The GMC's National Training survey now includes questions on burnout and the latest report shows that more than a fifth of trainers and trainees feeling burnt out to a high or very high degree, with no significant changes over the year. The report states that high workloads, the impact of rota gaps, and lack of supportive environment may be associated with burnout and that this can impact on patient care, lead to mistakes and prevent individuals from performing to the best of their ability. It is perhaps concerning that in such an environment a third of trainees don't know who to approach if concerned about their own health and well-being

The NHS staff are its greatest asset. There needs to a be a covenant between the government and the staff that pushes the onus back onto the government to ensure that the staff do not come to harm whilst trying to do their jobs and that the Government provides working conditions and processes that allow the staff to fulfil their potential. Emotional and physical well-being of staff needs to be prioritised as highly as patient safety because they're intrinsically linked. Tired, burnt out and stressed doctors are much more likely to make mistakes.

I shudder when I hear the suggestion that staff need to be more resilient - because we are resilient. We are used to dealing with pressure, stresses and often tragic situations. To suggest that it's the staff that need to 'toughen up' rather than recognise that it's the system that's the problem is offensive.

Preventing Burnout

Obviously, there is a good case for self-care and taking steps to try to prevent burnout. The first and most important of which, I believe, is recognition of the symptoms. At a recent conference, a university peer explained how he ended up having a prolonged period away from work, off sick, due to the effect of burnout. The symptoms he described I recognised in myself and many of my colleagues to various degrees. Many trusts are running training for dealing with stress, including mindfulness and meditation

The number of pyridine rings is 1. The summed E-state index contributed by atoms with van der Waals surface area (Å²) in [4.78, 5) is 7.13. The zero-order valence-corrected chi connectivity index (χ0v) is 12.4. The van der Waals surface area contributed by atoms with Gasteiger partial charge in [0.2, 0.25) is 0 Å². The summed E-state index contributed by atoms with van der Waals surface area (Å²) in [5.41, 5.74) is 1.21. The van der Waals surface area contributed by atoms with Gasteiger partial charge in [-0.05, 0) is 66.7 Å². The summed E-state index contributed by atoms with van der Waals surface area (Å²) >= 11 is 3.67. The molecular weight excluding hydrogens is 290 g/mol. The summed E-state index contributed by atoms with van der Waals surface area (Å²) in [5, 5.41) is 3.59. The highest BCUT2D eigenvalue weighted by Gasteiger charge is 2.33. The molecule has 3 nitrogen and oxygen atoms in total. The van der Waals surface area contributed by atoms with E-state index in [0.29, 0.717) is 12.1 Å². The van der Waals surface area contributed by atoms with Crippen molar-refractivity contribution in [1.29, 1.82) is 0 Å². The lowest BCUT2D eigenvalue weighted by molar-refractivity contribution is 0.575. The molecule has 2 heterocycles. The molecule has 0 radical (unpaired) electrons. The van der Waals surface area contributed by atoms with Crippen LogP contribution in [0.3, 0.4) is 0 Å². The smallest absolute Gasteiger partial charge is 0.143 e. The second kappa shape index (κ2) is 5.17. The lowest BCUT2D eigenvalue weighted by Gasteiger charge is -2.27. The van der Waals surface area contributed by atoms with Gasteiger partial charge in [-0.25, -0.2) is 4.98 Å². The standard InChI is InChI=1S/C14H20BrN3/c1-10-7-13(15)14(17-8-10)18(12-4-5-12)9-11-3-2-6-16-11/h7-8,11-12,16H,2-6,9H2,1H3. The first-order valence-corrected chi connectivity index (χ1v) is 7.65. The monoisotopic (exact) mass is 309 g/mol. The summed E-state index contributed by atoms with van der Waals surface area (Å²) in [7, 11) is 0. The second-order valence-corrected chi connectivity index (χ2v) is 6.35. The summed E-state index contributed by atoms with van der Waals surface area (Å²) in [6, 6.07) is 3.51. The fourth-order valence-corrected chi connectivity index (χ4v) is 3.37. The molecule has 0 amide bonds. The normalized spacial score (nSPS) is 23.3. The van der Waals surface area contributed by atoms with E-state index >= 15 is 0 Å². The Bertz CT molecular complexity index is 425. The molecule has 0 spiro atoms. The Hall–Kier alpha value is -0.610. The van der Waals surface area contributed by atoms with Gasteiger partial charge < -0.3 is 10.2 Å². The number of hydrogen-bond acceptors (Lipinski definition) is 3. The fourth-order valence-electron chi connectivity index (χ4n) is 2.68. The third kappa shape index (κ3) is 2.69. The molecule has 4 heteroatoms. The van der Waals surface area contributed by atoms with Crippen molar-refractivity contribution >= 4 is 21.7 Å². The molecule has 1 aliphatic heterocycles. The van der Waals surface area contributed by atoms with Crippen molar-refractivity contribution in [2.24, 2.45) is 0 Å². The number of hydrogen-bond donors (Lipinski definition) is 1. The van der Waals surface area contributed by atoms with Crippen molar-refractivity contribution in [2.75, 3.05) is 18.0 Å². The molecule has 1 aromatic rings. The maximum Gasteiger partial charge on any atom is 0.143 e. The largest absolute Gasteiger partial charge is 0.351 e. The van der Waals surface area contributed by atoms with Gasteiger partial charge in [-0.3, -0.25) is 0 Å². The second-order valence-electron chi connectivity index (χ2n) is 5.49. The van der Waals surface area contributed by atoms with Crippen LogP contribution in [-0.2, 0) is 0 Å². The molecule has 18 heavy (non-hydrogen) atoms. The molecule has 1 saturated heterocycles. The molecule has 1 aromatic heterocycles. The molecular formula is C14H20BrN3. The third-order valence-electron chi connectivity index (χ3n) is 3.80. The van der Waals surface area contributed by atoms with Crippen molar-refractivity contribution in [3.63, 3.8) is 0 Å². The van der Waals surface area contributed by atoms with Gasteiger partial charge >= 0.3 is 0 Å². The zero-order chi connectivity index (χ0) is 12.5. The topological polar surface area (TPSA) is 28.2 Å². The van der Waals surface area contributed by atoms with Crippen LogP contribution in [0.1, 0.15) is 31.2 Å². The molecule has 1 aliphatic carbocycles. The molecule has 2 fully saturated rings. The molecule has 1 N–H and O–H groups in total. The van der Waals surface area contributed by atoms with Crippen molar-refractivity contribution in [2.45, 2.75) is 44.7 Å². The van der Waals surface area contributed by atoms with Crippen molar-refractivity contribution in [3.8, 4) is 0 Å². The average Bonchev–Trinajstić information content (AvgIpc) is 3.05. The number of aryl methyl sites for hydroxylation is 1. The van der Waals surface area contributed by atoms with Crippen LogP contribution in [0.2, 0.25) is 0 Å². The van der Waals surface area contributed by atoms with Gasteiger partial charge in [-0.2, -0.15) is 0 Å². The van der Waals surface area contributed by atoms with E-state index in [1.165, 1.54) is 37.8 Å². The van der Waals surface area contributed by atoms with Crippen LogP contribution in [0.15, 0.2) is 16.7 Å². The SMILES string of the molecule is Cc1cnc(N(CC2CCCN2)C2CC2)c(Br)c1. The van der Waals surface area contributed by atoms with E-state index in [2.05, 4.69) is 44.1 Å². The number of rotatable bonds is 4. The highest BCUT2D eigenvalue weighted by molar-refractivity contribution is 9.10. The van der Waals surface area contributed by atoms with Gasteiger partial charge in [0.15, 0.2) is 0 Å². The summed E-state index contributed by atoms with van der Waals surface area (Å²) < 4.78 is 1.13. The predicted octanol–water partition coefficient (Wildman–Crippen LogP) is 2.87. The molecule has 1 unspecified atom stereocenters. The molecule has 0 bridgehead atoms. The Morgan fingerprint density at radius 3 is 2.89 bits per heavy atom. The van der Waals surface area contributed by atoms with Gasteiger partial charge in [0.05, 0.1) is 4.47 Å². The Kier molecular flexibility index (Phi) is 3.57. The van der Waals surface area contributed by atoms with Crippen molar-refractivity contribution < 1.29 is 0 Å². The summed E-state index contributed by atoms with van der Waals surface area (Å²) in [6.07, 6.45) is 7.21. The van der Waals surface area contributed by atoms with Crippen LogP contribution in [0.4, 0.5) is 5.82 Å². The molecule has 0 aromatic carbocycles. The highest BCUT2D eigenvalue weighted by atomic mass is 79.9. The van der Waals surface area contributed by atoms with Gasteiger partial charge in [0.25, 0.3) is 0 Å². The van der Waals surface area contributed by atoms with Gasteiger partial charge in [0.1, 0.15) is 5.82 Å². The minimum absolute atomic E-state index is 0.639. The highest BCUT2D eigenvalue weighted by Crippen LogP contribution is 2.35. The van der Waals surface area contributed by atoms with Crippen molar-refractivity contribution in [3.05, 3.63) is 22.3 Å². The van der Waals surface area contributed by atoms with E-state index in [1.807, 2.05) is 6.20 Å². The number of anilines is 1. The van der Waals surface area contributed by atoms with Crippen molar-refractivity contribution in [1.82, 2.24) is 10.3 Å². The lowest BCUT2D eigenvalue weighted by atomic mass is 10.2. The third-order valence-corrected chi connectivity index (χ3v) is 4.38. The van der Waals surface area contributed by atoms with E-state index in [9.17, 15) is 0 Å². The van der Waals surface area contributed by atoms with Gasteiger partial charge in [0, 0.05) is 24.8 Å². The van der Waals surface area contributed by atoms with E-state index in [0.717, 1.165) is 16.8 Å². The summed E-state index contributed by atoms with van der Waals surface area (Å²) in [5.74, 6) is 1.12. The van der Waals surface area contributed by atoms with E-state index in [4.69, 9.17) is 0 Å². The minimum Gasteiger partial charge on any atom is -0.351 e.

Hobbies, exercise, social lives and most importantly quality time with family are the mainstay of trying to maintain personal wellbeing and to help to package the stresses that come with working in modern emergency medicine. We need to recognise that the problems in the departments can't be solved by breaking oneself or one's colleagues; that the solution does not lie within our own hands, and that it will require a fundamental shift both in government policies and societal expectations.

A friend, a lot closer to retirement than me, explained it with a football analogy. He's coming to the end of a long season, there are no longer any trophies up for grabs, and the games are just being played out in the hope that there are no serious injuries (obtained or caused) before the players are on the beach. Is this really the best that we can hope for when doing Emergency Medicine? Getting to the end of our career without any 'broken legs'?

After some consideration, I don't think that I am burnt out, but I can easily see that I could be. My decision fatigue passed quickly enough and the (scheduled) time off work to recuperate has done the job, once again. But the summer solstice passed with a slight concern that the nights are getting longer, and we're heading back towards winter.